FIG. 1 illustrates, in block diagram form, a system for converting a binary word to an analog signal. As shown therein, the binary word to be converted is contained in a register 10 and supplies each bit of the binary word on a plurality of lines 12 to a switching array 14. A voltage divider circuit 16 is connected in parallel with a reference voltage and has a plurality of outputs, each corresponding to all of the decimal numbers represented by all of the binary words which can be contained in the register 10. The switching array 14, in response to the state of the bits of the binary word contained in the register 10 connects a respective one of the voltage divider outputs to the input of a high impedance input buffer 18. Accordingly, the buffer 18 provides at an output thereof an analog signal which is equivalent to the binary word which is contained in the register 10 and is being converted.

FIG. 2 illustrates, in block diagram form, a system for converting an unknown analog signal to a binary word. The output of the voltage divider 16 is connected to the switching array 14 in the same manner as in the D/A converter illustrated in FIG. 1. Digital words are supplied successively to the switching array 14 on the lines 12 from control logic 20. The digital words to be supplied to the switching array 14 in succession are selected by the control logic 20 in response to an output supplied from a comparator circuit 22. An output of the switching array 14 is connected to one output of the comparator circuit 22 and the analog signal Vx to be converted to a binary word is connected to the other input thereof. The output of the logic circuit 20 provides a binary word which corresponds to the amplitude of Vx.

For a complete understanding of the systems illustrated in FIGS. 1 and 2, reference is made to Application for U.S. Patent, Ser. No. 777,235, filed Mar. 11, 1977, by Adib R. Hamade and Sam S. Ochi, and which is a continuation of application Ser. No. 608,873 filed Aug. 29, 1975, now abandoned.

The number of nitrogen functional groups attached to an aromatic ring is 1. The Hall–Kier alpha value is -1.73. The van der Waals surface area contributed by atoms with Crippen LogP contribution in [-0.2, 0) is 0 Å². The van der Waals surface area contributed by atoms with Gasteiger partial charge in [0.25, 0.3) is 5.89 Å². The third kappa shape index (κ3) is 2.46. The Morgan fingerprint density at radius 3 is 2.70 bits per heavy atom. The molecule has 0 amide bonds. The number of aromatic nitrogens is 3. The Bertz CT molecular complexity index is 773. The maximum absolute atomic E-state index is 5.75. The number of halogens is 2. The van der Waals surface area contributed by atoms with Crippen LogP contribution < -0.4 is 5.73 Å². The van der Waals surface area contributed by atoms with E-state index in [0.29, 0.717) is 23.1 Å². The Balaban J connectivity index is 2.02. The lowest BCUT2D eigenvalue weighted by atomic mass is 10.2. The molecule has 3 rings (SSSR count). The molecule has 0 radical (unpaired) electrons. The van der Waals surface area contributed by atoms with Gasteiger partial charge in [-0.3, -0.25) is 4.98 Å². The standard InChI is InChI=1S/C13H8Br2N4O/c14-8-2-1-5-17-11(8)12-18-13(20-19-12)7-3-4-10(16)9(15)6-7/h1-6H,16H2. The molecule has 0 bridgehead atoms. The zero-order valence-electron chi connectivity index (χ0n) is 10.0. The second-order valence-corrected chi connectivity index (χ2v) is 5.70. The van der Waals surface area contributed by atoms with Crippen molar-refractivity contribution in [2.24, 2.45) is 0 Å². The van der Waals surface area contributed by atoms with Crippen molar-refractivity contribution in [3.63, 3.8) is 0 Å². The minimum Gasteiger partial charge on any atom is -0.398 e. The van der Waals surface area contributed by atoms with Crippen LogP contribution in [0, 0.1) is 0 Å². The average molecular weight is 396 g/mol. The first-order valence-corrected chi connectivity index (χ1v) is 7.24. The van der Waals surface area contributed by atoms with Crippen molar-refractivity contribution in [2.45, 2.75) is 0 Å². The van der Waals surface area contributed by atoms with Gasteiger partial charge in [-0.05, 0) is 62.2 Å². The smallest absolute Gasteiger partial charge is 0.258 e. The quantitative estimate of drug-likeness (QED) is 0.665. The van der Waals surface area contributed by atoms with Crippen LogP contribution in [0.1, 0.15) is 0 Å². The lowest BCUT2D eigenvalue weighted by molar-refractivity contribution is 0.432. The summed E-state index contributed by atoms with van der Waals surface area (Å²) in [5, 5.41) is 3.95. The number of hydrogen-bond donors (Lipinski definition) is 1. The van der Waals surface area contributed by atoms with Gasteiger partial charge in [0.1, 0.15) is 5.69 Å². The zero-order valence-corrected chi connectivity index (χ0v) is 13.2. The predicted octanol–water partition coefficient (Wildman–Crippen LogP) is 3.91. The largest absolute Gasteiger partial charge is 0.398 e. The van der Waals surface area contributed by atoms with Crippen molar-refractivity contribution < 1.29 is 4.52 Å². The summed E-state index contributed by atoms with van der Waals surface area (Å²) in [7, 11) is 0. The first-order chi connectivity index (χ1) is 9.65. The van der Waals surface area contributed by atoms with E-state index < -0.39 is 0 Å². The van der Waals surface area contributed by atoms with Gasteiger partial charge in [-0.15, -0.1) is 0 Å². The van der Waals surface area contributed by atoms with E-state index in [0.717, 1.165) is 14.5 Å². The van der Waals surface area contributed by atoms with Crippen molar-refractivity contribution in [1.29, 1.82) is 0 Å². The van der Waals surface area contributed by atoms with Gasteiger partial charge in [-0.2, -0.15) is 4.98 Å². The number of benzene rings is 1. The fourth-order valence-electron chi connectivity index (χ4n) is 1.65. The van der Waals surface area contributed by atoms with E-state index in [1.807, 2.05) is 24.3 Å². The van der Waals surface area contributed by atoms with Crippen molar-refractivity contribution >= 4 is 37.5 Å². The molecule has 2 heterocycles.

The converter circuits disclosed in the above mentioned application for patent have a linear transfer characteristic. The present invention, however, is concerned with D/A converters and successive approximation A/D converters having nonlinear transfer characteristics. In communications, there is a need for Codec (coder/decoder) circuits which convert analog information to digital form for transmission and then reconstruct the analog signal at a receiver end. In order to maintain the signal to noise ratio relatively high, it is desirable to have relatively fine resolution about ground and low level signals, and relatively coarse resolution at and near full scale and high level signals. Accordingly, and in accordance with the present invention, the converter systems illustrated in FIGS. 1 and 2 will have transfer characteristic as represented by the curve designated with the reference numeral 24 in FIG. 3. Although the present invention may have any desired nonlinear transfer characteristic, two standards have been established for which the present invention is particularly applicable. The A-Law standards have been established by the Consultive Committee on International Telephone and Telegraph, Geneva, Switzerland. The μ255 Law has been established by Bell Laboratories.

From FIG. 3, it will be noted that the curve 24 is composed of eight straight line segments and that the intersections of adjacent segments form break points which correspond to the three most significant bits of a binary word. The straight line curve 26 in FIG. 3 corresponds to a linear transfer characteristic.